The Puzzle Of Language, Life And Me
Votre Gras de Noël est arrivé! (your Christmas fat(?) has arrived!)
I was at our usual Thursday open-air market, and the signs were everywhere. “Foire de Gras, Gras de Noël, Gras d’Ici”. Gras means “fat” and it’s a big thing here in the SW of France in December. If you didn’t know better you might be tempted to take it personally, especially after several months of lock-down baking & eating (I mean basically, they’re not wrong). But what the signs are actually referring to is Fois Gras, or or fatty duck (or goose) liver, which is very much an end-of-year eating tradition around here.
Of course me being me, I couldn’t resist the play on words….“gras”, “graisse”, the quarantine 15 and so forth.
So I turned to the guy next to me in line, pointed at my belly and said “Mon gras est arrivé bien en avance cette année” (my fat arrived early this year), after which I naturally burst out laughing, and subsequently elicited a sea of blank stares and crickets from everyone around me. My feeble attempts to follow-up the joke by gesturing between the sign and my stomach did little to improve the mood. Several of my bystanders shifted uncomfortably and looked away, developing a sudden interest in shoes and pavement.
Ah well….clearly I’m not there yet….
Further down the market at the pork lady, I decided nonetheless to have another go. I was buying a rôti de porc aux pruneaux (pork roast with prunes), a rather traditional SW French dish and she was explaining how to cook it. You see most French like to cook roasts fast and hard, a quick 20 mins at super-high temps for a crisp outer, and fully rare inner. Perfect for beef, but not at all right for pork. The pork lady was clearly worried for me, and for the pork roast, assuming I wouldn’t know what to do.
“Vous devez le faire cuire doucement”, she insisted very seriously “lentement” (cook it slowly, don’t ruin it).
“Ne vous inquietez pas”, I replied without missing a beat “Je suis Danoise, le porc est dans mon sang”. (don’t worry, I’m Danish, pork is in my blood)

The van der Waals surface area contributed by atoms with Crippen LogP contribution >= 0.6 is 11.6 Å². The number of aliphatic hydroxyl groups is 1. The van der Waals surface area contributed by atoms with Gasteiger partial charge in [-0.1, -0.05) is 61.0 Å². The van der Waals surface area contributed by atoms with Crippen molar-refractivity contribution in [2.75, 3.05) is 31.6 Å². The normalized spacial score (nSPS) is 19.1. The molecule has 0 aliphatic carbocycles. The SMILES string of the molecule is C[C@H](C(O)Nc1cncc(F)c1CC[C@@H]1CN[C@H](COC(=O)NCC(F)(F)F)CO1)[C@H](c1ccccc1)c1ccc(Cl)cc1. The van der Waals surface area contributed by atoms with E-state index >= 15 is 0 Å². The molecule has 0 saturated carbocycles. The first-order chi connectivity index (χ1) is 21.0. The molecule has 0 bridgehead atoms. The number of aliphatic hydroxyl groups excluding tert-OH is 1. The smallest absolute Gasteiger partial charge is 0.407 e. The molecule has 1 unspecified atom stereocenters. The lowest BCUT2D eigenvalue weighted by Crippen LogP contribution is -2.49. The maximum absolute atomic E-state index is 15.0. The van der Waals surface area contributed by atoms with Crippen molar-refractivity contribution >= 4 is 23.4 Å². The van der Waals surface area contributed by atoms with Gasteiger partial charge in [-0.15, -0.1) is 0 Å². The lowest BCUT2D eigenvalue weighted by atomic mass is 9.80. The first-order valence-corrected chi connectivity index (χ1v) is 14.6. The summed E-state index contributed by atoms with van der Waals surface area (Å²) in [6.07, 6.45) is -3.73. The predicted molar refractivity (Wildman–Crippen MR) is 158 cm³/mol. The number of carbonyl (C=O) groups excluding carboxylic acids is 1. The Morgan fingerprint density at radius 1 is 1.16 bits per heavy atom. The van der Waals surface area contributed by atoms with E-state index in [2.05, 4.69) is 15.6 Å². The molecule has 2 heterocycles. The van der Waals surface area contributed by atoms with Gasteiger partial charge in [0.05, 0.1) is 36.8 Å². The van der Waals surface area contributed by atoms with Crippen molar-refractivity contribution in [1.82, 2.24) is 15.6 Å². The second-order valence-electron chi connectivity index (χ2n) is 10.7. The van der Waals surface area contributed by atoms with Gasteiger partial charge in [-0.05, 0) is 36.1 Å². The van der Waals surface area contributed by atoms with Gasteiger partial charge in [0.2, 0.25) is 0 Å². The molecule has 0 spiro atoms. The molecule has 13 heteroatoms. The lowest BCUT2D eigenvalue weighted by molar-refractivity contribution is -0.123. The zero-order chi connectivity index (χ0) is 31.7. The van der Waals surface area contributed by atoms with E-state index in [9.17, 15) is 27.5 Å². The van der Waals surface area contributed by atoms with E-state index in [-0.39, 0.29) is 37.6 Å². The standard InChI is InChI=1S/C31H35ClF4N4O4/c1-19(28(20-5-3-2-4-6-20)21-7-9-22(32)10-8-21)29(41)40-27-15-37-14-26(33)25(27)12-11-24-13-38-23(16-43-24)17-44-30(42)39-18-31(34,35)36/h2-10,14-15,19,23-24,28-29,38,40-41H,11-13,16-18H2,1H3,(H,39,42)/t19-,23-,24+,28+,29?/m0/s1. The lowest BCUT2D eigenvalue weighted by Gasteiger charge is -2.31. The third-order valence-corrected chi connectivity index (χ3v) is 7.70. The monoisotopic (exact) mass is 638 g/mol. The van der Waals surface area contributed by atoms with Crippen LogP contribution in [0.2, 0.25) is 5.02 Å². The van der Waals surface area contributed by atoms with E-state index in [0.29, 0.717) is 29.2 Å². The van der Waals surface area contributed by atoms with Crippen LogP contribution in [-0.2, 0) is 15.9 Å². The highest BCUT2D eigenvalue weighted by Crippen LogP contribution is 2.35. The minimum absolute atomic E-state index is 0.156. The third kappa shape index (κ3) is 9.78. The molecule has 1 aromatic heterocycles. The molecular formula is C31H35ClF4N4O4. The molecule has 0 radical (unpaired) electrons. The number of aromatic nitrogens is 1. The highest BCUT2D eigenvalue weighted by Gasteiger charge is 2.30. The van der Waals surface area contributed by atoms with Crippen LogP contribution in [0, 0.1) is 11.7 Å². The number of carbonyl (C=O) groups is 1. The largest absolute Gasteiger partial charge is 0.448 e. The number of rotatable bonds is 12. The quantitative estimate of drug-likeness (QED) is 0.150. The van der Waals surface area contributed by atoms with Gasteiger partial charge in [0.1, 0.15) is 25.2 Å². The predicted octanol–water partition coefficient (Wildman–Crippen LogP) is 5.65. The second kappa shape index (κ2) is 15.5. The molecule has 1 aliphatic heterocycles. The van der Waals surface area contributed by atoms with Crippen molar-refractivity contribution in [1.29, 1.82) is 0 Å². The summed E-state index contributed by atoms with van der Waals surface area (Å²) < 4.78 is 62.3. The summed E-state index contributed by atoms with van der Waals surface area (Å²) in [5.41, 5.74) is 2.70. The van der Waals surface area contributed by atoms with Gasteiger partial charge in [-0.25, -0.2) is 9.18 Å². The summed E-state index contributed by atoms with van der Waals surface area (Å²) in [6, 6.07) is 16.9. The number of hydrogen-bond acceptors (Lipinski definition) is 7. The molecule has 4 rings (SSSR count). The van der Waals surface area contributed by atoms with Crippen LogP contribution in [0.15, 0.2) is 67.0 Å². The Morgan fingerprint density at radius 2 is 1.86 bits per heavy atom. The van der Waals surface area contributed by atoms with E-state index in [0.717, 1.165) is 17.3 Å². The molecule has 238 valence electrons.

Suddenly everyone laughed. Proper laughs too, not just the haha of polite go-alongs, and all of them together at once. It was my first true breakthrough at French market humor, and although I’m still not sure which exact part they laughed it, I reveled in the success all the way home.
Maybe one day I’ll actually manage to be consistently funny in French. I thought.
Languages are a strange and wonderful thing
Lorsque je lève les yeux, (when I raise my eyes)
Je rencontre le ciel (I see the sky)
Et je me dis : “Mon Dieu, (and I say to myself, My God)
Mais c’est sensationnel, (it’s sensational)
Tant de bleu.” (so much blue)
Edith Piaf/Charles Aznavour, 1951
Learning languages is a wonderful thing. Did you know that when you learn a new language you actually create new pathways in the brain? Studies show that you increase the volume and density of gray matter, the volume of white matter and brain connectivity, which improves your entire spectrum of cognition. In fact it’s been proven that people who speak more than one language perform better at intelligence tests and show less cognitive decline in old age. In other words, learning languages is a natural anti-brain-ageing tool. Cool, right?
But what I find even more interesting is how you exist as a person in another language.
You see language is solidly inter-woven with the culture and history of a place. Latin languages are so much more flowery and romantic than say, Germanic languages. And Chinese is so much more multi-dimensional (a single word can have different tones, different meanings, different interpretations) than English. So it’s not just how the language itself is spoken, but also how it is used.
For example, if I say to you “your eyes are so blue, so beautiful, so mesmerizing”, that would sound perfectly romantic & beautiful in French (in fact it’s pretty much what Edith Piaf sang about in her famous song), but it would probably sound a bit cringey (?) in English, and just plain wrong in Danish.